Haven’t you got anything else to wear, Paul? Daily Mail editor dons same black suit more than once and nobody gives a toss.

 It was the question not on everybody’s lips when the Daily Mail editor stepped out looking solemn in a familiar and yet completely standard black two-piece. Same suit again, Paul?

The Fleet Street emperor of absolute bollocks stepped out wearing the trusty jacket and trousers, which were tailored by Burtons in the finest man-made nylon, after a business lunch at which the only women in attendance were the waiting staff.

It was at least the fifth time he’d been seen in the suit, which he also wore last week for work and the week before that too.

He looked weary, possibly due to the toll of being a dad to two high-flying Eton educated sons, or possibly because he was sad to be wearing the same crappy suit again.

But it’s true to say that despite the clear desperation at having his wardrobe scrutinised in this way when people should surely be focusing on his misogynistic monopoly of internet news, he looked stunning, with his admirable post-Brexit vote body filling the suit in a way that suggests it was the right size.

Pictured: Paul smoulders in his trusty suit. Photographs by Getty Images.

  • NEXT: find out what the First Minister of Scotland has said about a second Scottish devolution referendum, somewhere in a story about what clothes she is wearing (again).


Data day – the PhD push for information

It’s all become a little academic round here recently. I’ve just completed my third round of data collection looking at journalism job adverts on http://www.holdthefrontpage.co.uk (see here for more details on the study). The first two years of that data collection formed the basis for my brief involvement with a book which was published last month. Entrepreneurial Journalism by my colleague Paul Marsden is the first book I have contributed to – it was very exciting to see the final product when it arrived in the post today!

Since the start of the year I’ve also been testing a survey which will be sent out to regional newspaper journalists in the UK later this year and I have been arranging placements for observational fieldwork research – all of which will feed back into my PhD project.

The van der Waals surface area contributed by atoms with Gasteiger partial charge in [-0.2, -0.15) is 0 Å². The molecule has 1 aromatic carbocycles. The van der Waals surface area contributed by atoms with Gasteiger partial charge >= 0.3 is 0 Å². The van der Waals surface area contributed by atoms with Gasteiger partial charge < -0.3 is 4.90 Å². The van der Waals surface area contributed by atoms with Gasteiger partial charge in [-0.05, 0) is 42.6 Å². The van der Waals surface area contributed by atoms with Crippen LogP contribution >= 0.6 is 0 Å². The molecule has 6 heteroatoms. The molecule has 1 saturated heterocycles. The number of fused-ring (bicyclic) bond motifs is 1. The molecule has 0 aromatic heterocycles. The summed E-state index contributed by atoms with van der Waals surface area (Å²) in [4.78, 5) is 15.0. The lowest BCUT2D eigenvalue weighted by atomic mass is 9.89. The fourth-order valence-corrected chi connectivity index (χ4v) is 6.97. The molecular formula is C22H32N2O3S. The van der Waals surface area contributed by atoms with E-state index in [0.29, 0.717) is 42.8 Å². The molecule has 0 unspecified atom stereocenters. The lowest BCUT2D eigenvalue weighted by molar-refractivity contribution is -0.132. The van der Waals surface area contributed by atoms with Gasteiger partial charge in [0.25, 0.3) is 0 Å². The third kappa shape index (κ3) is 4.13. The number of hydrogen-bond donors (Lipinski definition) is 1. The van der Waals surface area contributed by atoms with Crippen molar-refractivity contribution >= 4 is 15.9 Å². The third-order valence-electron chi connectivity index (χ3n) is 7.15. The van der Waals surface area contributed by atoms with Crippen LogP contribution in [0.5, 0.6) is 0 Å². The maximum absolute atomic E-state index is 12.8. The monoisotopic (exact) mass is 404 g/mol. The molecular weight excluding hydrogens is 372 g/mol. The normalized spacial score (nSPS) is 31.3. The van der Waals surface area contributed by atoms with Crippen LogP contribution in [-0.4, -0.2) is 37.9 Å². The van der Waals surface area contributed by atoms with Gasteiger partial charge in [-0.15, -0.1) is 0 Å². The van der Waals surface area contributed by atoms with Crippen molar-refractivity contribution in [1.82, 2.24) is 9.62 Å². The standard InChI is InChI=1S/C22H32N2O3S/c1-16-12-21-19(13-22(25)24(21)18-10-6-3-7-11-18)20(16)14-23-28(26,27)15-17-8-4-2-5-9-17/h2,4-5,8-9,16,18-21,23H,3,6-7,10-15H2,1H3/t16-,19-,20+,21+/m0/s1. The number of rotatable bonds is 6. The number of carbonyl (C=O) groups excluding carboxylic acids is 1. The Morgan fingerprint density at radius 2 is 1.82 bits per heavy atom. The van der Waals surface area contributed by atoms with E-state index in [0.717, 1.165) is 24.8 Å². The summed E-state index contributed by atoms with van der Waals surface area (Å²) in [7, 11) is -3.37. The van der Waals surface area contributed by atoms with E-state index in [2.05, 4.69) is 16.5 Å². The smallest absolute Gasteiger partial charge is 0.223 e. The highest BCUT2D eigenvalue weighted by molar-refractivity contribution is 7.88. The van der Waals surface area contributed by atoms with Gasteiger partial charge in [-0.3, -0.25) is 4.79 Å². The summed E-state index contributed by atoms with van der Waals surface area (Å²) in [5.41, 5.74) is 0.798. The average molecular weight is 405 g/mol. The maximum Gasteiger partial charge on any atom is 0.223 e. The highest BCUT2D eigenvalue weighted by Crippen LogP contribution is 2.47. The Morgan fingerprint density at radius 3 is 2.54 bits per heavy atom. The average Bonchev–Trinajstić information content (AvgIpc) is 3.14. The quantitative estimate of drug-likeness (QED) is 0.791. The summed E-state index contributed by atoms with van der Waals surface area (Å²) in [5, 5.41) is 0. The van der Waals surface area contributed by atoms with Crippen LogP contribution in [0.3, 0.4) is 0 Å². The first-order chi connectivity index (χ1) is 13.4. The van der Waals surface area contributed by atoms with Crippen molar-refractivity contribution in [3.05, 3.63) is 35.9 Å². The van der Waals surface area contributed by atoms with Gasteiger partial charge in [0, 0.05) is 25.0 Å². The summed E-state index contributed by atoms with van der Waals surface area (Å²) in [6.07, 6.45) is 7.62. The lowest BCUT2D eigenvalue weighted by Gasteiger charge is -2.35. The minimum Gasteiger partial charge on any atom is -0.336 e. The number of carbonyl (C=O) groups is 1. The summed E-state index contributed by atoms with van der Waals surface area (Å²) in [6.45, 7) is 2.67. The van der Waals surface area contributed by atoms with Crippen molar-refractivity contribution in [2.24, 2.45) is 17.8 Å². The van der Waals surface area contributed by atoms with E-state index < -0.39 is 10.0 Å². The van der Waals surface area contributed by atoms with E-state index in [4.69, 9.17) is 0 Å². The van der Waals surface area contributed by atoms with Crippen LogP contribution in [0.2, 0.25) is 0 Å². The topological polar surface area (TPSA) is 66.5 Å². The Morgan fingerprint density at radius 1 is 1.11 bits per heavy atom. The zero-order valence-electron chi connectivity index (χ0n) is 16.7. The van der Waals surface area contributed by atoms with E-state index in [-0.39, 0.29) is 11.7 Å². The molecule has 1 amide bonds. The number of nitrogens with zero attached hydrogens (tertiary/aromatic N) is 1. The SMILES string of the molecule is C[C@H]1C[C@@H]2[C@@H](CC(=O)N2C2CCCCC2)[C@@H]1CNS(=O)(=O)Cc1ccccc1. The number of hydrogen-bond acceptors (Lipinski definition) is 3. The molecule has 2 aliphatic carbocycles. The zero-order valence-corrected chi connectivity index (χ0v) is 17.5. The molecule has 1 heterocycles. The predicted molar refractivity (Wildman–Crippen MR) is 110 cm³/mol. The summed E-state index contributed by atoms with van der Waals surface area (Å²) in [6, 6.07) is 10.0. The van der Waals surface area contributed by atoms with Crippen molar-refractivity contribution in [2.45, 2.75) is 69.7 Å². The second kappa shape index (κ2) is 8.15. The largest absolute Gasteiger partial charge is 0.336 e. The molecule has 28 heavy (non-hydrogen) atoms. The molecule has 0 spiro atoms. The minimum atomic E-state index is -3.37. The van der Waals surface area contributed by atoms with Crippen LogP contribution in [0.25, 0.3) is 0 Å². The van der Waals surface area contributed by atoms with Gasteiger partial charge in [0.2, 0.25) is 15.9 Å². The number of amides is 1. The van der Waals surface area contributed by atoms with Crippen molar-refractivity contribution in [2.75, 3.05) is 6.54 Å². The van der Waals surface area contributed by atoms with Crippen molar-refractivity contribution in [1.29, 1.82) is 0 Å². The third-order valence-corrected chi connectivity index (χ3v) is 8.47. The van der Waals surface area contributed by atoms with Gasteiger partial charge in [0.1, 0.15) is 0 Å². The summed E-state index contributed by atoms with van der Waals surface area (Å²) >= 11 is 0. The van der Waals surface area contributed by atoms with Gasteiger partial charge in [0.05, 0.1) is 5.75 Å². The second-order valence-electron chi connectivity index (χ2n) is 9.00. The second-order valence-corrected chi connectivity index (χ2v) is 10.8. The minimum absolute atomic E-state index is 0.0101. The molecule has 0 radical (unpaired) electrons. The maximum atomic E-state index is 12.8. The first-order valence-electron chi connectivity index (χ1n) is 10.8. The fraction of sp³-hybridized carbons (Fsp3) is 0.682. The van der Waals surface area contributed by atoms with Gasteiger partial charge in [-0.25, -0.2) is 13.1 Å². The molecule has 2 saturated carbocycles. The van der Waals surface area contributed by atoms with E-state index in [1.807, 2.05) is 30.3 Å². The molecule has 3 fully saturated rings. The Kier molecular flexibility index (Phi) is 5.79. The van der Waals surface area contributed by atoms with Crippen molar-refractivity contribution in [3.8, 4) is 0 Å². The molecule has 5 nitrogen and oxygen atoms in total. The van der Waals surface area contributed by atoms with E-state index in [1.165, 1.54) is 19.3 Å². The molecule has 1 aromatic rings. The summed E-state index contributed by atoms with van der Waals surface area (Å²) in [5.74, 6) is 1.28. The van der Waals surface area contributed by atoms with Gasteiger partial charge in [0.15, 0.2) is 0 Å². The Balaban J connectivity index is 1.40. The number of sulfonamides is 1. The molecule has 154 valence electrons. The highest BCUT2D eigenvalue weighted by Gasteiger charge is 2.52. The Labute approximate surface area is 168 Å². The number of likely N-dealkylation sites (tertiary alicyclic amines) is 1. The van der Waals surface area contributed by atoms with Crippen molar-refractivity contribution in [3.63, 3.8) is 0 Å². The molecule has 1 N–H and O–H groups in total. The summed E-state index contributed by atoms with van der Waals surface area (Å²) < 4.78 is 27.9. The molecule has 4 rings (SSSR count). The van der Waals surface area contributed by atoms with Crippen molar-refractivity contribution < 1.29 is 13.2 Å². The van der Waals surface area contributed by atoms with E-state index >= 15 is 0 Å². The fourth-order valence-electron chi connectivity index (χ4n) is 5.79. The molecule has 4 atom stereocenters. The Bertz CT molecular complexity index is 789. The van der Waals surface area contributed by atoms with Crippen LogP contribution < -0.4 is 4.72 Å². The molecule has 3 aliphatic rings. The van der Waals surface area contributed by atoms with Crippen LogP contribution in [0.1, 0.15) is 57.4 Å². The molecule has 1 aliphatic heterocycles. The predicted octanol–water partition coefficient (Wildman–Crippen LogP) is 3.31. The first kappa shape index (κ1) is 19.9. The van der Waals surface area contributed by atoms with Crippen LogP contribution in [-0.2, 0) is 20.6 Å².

So, to be honest, I feel a bit like I’ve been juggling cats while riding a rollercoaster, but on Monday, hopefully, the hard work will start to pay off as I set out on my first fieldwork placement.

The aim of the overall research project is to identify skills and tools used in regional newsrooms and to analyse news production processes with the intention of having a positive impact on journalism training within higher education and industry. Also, I would like to get my PhD. 

If you are a journalist working in regional newspapers and or on an affiliated digital product and you would like to know more or get involved please drop me a line. Enquiries from other sources are also most welcome! You can email me at r.whittington@leedstrinity.ac.uk

Fake news just exposes the truth about us all

“If I were to run, I’d run as a Republican. They’re the dumbest group of voters in the country. They believe anything on Fox News. I could lie and they’d still eat it up. I bet my numbers would be terrific.” – attributed to People magazine 1998.

True? No.

This meme – attributing a rather disparaging quote by Donald Trump to an interview he supposedly conducted with People magazine in 1998 – is an example of the fake news that filled Facebook feeds internationally in the run-up to the US presidential election. Donald Trump may have said something like this at some point; but he never said it to People and there’s no evidence of him having said it anywhere else either. But despite the fact that the meme was entirely fabricated, it was shared across the globe.

Democrat campaigners and politicians have accused the spread of fake news on social media sites such as Facebook to be partially responsible for the loss of the election. Buzzfeed found viral fake election news significantly outperformed genuine news sources about the same subject in the run-up to the opening of the polls. And Mark Zukerberg, Facebook founder and CEO, has pledged to address the issue of fake news on the site, after initially dismissing claims that fake news swayed the election as ‘crazy’. Today President Obama said in regards to fake news: “We have a problem.”

But is he correct? Is fake news a powerful enough tool for campaigners to swing election votes their way? Perhaps. But I would argue not. Why? Well, because of what is known in academic circles as ‘The Daily Me.’